DEI Book Club —The Personal Librarian — By Marie Benedict & Victoria  Christopher Murray | MyLO

 This is the story of J.P. Morgan's personal librarian, a woman who rose to prominence in the early 1900's, but as if that is not remarkable enough she was actually an African-American woman who passed as white. The book explores her life and contributions as well as the personal cost of "passing" in a society of Jim Crow, hangings, and incredible racial bias.  

Reviewer Pamela O'Sullivan of the Library Journal writes of this book, "... excellent ... This fictional account of Greene’s life feels authentic; the authors bring to life not only Belle but all those around her. An excellent piece of historical fiction that many readers will find hard to put down."

Author Marie Benedict explains in her author's note that she has had a long time interest in Belle da Costa Greene, but she did not feel comfortable writing the story until she came to work with an African American author, who could help her truly bring out the racism Bella endured. So it came to be that she and Victoria Christopher Murray worked together on this book, the story of an African American woman who helped J.P. Morgan build his massive art and manuscript collection. However, no one knew she was Black. 


Meeting #6  Sept. 18th from 12:00 to 1:00 at TYC 

Music of Bees by Eileen Garvin 

Cover image for The Music of Bees 

 The Music of Bees may remind you of Elinor Oliphant is Completely Fine, an earlier book club choice. It is the story of three unlikely people who find connection and friendship working on a bee farm.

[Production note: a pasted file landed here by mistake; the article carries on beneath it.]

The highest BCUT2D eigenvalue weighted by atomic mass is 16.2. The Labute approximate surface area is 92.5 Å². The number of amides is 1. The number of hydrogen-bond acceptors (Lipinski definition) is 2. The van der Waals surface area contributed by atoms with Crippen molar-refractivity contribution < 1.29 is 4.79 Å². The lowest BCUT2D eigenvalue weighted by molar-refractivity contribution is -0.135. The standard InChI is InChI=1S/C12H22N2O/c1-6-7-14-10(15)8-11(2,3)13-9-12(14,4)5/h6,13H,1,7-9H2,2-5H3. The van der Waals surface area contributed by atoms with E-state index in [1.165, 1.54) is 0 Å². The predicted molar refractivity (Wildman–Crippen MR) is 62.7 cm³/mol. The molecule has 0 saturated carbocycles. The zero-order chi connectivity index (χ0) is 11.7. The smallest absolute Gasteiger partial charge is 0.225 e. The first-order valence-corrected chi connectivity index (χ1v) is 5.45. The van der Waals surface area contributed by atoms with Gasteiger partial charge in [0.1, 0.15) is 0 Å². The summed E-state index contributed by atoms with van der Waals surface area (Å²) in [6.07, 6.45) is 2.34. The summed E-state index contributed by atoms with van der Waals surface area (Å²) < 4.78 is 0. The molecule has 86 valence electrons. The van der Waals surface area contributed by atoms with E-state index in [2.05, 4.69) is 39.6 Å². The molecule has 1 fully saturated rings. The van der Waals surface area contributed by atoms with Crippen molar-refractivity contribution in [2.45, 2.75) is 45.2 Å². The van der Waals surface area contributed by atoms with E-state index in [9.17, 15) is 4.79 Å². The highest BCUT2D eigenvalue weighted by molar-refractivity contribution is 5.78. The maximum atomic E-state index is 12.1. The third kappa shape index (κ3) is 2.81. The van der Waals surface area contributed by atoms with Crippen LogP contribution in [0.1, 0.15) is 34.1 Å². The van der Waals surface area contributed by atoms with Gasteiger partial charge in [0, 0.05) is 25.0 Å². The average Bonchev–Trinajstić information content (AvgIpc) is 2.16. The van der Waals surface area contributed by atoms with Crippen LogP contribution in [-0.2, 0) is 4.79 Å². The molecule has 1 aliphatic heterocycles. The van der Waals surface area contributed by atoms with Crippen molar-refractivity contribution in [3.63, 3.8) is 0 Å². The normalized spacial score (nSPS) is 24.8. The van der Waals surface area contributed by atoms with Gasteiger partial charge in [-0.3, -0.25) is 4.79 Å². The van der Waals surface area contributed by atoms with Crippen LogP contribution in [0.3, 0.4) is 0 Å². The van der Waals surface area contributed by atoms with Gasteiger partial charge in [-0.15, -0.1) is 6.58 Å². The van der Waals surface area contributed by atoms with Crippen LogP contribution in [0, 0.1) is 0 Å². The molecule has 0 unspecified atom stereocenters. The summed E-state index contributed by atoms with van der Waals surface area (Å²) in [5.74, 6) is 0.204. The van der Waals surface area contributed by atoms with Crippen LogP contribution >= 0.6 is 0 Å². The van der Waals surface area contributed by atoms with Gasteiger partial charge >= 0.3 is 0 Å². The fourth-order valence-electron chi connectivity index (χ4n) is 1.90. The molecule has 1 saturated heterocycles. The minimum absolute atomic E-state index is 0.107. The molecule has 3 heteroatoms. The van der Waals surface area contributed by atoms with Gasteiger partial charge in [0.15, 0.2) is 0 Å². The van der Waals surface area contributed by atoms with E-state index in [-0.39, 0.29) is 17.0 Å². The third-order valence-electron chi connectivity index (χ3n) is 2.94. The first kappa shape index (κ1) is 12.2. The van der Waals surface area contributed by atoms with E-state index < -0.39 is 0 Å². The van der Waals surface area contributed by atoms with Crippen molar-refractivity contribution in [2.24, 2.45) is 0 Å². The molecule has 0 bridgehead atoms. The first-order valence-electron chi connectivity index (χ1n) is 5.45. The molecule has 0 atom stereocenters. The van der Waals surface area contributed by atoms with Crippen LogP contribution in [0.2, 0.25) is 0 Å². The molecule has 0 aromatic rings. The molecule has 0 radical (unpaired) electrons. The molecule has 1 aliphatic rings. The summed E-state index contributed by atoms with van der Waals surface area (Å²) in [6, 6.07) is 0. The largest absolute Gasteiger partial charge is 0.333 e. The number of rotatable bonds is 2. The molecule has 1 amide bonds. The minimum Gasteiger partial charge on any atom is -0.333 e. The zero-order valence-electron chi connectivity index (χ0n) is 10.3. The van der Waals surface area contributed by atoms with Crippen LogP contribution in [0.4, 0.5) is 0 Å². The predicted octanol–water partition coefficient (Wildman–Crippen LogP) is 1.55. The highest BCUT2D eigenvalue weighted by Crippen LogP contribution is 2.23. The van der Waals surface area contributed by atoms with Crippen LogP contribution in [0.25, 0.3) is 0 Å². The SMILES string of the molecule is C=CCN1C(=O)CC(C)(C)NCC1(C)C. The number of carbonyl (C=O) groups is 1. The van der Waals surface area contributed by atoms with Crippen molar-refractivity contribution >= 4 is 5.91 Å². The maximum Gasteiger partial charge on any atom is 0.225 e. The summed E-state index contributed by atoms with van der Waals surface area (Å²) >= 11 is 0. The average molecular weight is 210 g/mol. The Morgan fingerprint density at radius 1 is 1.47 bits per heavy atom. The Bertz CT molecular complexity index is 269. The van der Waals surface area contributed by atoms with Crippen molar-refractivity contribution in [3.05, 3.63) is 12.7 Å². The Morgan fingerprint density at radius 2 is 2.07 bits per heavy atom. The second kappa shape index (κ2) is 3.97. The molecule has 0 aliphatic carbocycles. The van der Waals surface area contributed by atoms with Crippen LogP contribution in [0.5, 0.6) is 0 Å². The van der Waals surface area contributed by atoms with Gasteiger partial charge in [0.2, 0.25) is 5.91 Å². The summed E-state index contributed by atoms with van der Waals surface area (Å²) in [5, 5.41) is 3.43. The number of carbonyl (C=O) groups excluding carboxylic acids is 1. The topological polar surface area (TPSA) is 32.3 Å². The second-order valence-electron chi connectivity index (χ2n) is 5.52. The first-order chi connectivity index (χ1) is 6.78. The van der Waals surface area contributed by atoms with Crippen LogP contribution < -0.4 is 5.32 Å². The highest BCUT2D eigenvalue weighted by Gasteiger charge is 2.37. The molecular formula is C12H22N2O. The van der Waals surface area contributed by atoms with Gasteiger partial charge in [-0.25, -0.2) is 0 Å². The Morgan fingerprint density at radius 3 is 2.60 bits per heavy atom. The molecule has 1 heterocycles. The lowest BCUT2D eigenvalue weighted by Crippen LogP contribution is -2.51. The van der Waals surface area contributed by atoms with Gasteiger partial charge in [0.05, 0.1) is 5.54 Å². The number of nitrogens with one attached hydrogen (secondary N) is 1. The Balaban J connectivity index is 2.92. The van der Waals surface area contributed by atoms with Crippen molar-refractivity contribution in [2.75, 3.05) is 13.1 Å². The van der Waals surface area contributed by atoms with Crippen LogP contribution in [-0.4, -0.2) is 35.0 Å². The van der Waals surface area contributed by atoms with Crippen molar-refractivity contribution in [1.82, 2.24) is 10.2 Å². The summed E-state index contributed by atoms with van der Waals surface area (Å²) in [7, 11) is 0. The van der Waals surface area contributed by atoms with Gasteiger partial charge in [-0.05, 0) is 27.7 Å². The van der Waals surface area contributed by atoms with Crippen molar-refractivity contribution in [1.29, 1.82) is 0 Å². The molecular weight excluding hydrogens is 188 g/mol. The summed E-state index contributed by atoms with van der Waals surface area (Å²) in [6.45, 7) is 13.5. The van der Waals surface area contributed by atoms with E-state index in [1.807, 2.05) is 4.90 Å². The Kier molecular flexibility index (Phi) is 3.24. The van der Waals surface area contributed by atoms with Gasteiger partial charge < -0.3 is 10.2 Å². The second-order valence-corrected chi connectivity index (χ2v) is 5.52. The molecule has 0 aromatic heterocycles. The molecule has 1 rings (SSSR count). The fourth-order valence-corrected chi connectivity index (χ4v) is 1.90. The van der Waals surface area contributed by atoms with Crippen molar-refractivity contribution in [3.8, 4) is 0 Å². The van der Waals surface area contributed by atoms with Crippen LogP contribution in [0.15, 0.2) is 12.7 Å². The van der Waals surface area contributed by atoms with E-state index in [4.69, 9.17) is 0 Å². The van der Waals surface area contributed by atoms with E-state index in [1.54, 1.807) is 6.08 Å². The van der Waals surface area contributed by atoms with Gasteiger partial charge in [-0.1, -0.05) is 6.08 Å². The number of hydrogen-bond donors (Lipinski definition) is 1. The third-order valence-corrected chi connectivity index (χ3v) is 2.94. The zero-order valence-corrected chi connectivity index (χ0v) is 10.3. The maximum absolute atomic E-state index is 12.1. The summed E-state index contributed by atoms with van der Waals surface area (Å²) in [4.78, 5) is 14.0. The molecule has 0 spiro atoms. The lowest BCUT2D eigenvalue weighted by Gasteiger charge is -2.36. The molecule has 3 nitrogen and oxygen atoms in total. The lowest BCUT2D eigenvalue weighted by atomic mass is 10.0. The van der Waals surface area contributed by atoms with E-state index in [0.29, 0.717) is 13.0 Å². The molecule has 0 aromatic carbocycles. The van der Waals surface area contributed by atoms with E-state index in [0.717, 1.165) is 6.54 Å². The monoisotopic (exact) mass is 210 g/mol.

The author, Eileen Garvin, is herself a beekeeper  who lives in Hood River, Oregon, where she sets her story.We learn a lot about bees and about friendship, as well as about the power of compassion and the courage to start over.


Meeting #7  Oct. 2nd from 12:00 to 2:00 at Claudia Lewis' home.

The Only Woman in the Room by Marie Benedict 

 Claudia Lewis has graciously agreed to host our October meeting at her home. Please call Claudia or Linda or Denise for directions.

We thought we would finish out the reading season with another book by Marie Benedict, who so often tells the little known stories of women. This book focuses on the life of film star of yesteryear, Hedy Lamarr.

When she lived in Germany, she was known as Hedwig Kiesler, and she attended many dinner parties with high level Nazis, who thought of her as a beautiful airhead, not realizing she was a brilliant woman who would use her knowledge for important scientific breakthroughs. Quite a remarkable story.  

If you are interested in delving deeper you may want to read other books that explore the subject in greater depth:  

Hedy's Folly: The Life and Breakthrough Inventions of Hedy Lamarr, the Most Beautiful Woman in the World by Richard Rhodes

The Life of Hedy Lamarr by Stephen Shearer

Ecstacy and Me, My Life As a Woman Hedy Lamarr's autobiography







Tuesday, January 26, 2021

       TYC Book Club 2021

       We usually gather outside on the clubhouse patio on Sundays once a month from 12:00 to 1:00 p.m. Our discussions are lively and congenial. We invite you to join us.

Below are this year's book choices as well as the meeting dates.

Hope to see you soon,

Linda Maddigan and Denise David

Meeting #1   March 21, 2021

 The Vanishing Half by Brit Bennett

Our first selection is The Vanishing Half by Brit Bennett. 
It follows the lives of twin girls, both light-skinned Black girls, who run away from home at age sixteen and live very different lives. The story does not move in a linear fashion since it is told through the recollections of various characters.
An NPR review describes this book as a"... a multi-generational family saga that tackles prickly issues of racial identity and bigotry and conveys the corrosive effects of secrets and dissembling. It's also a great read that will transport you out of your current circumstances, whatever they are."

Meeting #2   May 16, 2021 at TYC Clubhouse (hopefully)